From neglected ‘Roadside Park’ to renewed ‘Lilac Park’.

Formerly known as St. Louis Park Roadside Park, this 1939 Lilac Way park has been revitalized.

First MnDOT transferred ownership to the City. Then the remaining beehive fireplace and picnic table in the original ‘Lilac Park’ on Minnetonka Boulevard were moved here, saving them from demolition.

After renewal, the park’s name was changed to Lilac Park to honor that lost park.

The 100′ lilac hedge blooms in mid-to-late May every year. Map to Lilac Park



The ‘before’ photos show deteriorating 1939 structures.

Lilac Park Facts
  • 2.7-acre park
  • Located on SE corner of Highway 100 and Highway 7/County Road 25, just west of landmark Nordic Ware
  • Formerly known as St. Louis Park Roadside Park
  • Renamed Lilac Park after beehive from the old Lilac Park (Minnetonka Blvd. and Highway 100) was moved to this location to save it from road construction
  • Accessibility from Southwest Regional Trail is currently unavailable due to Light Rail construction (estimated 2025 completion, construction updates)
Historical info
  • One of seven original Lilac Way parks
  • Designed by Arthur Nichols, Landscape Architect
  • Hand-built by unemployed men during Great Depression as part of one of Minnesota’s largest Works Progress Administration federal relief projects, 1934-1941
  • Significant in the state’s history of transportation
  • Determined ineligible for National Register status
Lilac Park, 10 years restored
Lilac Park restoration process
Moving a historic beehive fireplace

What did the WPA build in this Lilac Way park in 1938-39?

Lilac Park, restored, 2009. Council ring.
Council Ring
  • Located near center of picnic area
  • Built of tan, coursed ashlar, roughly cut limestone
  • About 20′ in diameter
  • 18″ thick walls
  • Fire ring in center (about 5′ in diameter)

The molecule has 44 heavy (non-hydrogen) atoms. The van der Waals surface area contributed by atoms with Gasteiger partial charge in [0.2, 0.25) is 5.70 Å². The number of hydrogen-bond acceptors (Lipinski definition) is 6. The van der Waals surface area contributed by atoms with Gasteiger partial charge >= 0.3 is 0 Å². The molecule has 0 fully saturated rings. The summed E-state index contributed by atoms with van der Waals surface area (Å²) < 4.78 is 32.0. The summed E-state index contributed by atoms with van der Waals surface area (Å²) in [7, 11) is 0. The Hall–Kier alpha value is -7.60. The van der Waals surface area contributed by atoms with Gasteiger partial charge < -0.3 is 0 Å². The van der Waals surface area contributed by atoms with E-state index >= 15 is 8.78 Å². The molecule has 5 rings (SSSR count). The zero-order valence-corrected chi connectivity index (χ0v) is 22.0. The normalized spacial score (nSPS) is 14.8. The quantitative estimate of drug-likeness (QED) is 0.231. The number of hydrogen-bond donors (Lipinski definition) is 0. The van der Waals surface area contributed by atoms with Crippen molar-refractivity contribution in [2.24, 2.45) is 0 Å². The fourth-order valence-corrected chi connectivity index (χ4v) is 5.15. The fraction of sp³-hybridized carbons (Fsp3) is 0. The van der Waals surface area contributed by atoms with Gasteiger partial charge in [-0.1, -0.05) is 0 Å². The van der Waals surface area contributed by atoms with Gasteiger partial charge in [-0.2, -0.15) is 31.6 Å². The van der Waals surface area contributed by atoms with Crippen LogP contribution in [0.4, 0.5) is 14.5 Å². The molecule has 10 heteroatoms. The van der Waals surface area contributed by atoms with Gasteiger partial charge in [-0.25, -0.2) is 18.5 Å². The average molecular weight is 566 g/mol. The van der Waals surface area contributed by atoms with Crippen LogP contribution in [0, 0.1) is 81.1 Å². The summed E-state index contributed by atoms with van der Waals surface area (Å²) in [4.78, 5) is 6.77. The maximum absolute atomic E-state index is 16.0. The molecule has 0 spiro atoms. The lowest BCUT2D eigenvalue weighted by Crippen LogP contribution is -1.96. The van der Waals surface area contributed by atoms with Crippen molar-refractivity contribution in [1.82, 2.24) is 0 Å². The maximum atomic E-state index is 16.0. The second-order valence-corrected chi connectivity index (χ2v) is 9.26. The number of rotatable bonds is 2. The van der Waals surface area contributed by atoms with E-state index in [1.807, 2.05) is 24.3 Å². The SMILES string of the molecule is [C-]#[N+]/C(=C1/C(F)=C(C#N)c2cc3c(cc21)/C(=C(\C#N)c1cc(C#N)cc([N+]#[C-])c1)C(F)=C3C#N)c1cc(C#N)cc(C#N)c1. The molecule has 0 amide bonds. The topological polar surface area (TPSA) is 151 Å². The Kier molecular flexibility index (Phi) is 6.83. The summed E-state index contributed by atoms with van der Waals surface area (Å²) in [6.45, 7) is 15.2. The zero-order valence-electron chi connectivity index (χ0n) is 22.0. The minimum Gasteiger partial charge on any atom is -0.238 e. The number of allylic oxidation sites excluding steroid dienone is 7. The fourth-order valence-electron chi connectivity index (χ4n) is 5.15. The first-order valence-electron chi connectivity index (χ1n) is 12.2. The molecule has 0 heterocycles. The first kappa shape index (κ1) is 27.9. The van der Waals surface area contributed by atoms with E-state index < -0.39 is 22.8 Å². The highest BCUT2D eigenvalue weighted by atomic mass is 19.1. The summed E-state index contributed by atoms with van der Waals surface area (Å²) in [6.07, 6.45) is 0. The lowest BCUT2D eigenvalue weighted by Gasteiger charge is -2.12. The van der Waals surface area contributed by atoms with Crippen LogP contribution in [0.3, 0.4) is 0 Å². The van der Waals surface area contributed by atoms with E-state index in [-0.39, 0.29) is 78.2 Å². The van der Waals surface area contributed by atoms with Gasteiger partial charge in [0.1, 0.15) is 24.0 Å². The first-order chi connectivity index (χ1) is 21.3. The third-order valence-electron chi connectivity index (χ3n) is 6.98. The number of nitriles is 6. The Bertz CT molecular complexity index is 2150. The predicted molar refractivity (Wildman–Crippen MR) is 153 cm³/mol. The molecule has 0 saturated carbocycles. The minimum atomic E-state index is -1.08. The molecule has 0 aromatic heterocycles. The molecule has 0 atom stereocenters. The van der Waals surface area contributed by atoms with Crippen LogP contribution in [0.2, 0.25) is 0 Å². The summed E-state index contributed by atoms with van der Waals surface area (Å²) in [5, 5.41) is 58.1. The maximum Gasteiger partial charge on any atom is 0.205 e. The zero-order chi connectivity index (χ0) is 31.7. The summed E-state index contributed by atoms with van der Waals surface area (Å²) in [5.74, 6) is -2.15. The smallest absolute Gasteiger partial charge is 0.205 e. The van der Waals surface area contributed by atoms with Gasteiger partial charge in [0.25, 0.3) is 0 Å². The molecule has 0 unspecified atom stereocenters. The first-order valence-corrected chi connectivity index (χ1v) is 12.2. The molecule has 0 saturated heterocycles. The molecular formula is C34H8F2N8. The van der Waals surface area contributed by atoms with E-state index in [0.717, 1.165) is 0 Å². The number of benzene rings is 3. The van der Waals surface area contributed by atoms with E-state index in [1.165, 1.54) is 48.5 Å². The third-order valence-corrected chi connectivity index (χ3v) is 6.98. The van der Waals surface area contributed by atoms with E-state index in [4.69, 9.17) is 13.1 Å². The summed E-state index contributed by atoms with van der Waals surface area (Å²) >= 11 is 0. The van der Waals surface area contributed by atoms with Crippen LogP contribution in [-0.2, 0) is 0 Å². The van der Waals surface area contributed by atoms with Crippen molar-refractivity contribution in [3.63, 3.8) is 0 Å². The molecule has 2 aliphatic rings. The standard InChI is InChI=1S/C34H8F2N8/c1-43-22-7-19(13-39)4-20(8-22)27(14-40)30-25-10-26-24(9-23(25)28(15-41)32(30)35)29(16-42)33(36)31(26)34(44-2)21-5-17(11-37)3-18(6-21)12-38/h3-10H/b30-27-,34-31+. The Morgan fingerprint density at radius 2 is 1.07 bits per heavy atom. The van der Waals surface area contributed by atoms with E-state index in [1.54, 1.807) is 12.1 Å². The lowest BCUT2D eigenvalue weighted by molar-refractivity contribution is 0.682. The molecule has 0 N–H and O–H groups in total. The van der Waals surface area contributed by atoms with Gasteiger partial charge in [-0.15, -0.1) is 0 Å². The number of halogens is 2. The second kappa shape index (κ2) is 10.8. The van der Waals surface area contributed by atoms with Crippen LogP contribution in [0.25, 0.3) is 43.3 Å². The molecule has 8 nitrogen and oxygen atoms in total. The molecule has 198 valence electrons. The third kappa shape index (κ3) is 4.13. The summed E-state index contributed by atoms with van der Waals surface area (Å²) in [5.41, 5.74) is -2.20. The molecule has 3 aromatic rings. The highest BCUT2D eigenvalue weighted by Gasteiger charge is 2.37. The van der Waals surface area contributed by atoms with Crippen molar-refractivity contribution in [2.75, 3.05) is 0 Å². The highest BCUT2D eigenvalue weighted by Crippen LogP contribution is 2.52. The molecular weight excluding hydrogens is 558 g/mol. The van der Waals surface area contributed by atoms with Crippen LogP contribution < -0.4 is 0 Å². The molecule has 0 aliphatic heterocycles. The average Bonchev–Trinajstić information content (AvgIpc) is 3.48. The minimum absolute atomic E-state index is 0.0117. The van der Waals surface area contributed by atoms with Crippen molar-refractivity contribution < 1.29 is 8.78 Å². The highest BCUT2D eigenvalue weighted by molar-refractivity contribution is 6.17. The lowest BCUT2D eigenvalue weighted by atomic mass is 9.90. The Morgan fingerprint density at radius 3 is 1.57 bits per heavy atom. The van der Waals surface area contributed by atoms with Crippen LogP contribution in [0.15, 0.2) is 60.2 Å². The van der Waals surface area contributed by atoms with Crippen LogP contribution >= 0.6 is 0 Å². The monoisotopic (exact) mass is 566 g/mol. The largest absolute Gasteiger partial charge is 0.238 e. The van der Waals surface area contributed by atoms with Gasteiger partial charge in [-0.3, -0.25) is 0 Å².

• Pedestrian opening on the southwestern side
  • Was in poor condition before restoration
Lilac Park, restored, 2009. Limestone picnic table.
Stone picnic tables
  • Original site may have had five stone picnic tables
  • Four stone picnic tables remained in 1997
    • Each set sits on a rectangle of flagstone
  • Built of tan, roughly cut limestone, most of which is coursed
  • Stones were carefully chosen and cut by hand
  • Two tables have nearly square tops (about 3.75′ by 4.5′)
    • These tables each have four stone benches supported by two limestone block-like pedestals
  • Two tables have 3′ by 5′ rectangular tops
    • These tables each have two 4′-long benches supported by three block-like limestone pedestals
  • Tabletops and seats are simple slabs with rock faced edges
  • Tops are supported by trestle-like bases
  • All of the picnic table sets were in fair condition before restoration
  • One of the square sets was missing a bench before restoration
  • The picnic table from the original Lilac Park on Minnetonka Boulevard was moved to this park, then restored
Lilac Park, renewed, May 2019. Circular drive with 100-ft. blooming lilacs hedge, planted in 2008 by City of SLP.
Circular drive
  • Asphalt-paved drive enters park from the east
  • Circles through the park, creating an oval island in the center
  • Now closed to vehicles, was originally used by cars
  • Is a 9′-wide asphalt-paved footpath used for pedestrians and bikes from Southwest Regional Trail
  • Vehicles park at the parking area near east edge of park
Stone fireplace, rectangular (not beehive-shaped)
  • Located north of council ring
  • Only lower courses of stones remained
  • Built of tan, random ashlar, roughly cut limestone
  • Rectangular structure measured 5′ by 9′ at base
Stone refuse container
  • Near southeasts corner of picnic area
  • Square shaped, apparently designed to hold a metal can or drum for refuse
  • Built of tan, roughly cut, random ashlar (with some rubble) limestone
  • Was 5′ square, 4′ tall, with 8″ thick walls
  • Was in fair condition before restoration
A well, probably a hand pump
  • Had been removed before 1997

Watch the video of moving the beehive fireplace from Minnetonka Boulevard to Highway 7. After arriving at the new Lilac Park (formerly St. Louis Park Roadside Parking Area), it was restored. Now, it’s a part of history.

The information signage for restored Lilac Park was designed by  Laukkonen Design. Photo gallery

Read MnDOT’s 1964 Wayside Rest Area Inventory (JPG) for Lilac Park (formerly St. Louis Park Roadside Park).

Read MnDOT’s 1997 Historic Roadside Development Structures Inventories (PDF) for Lilac Park (formerly St. Louis Park Roadside Park).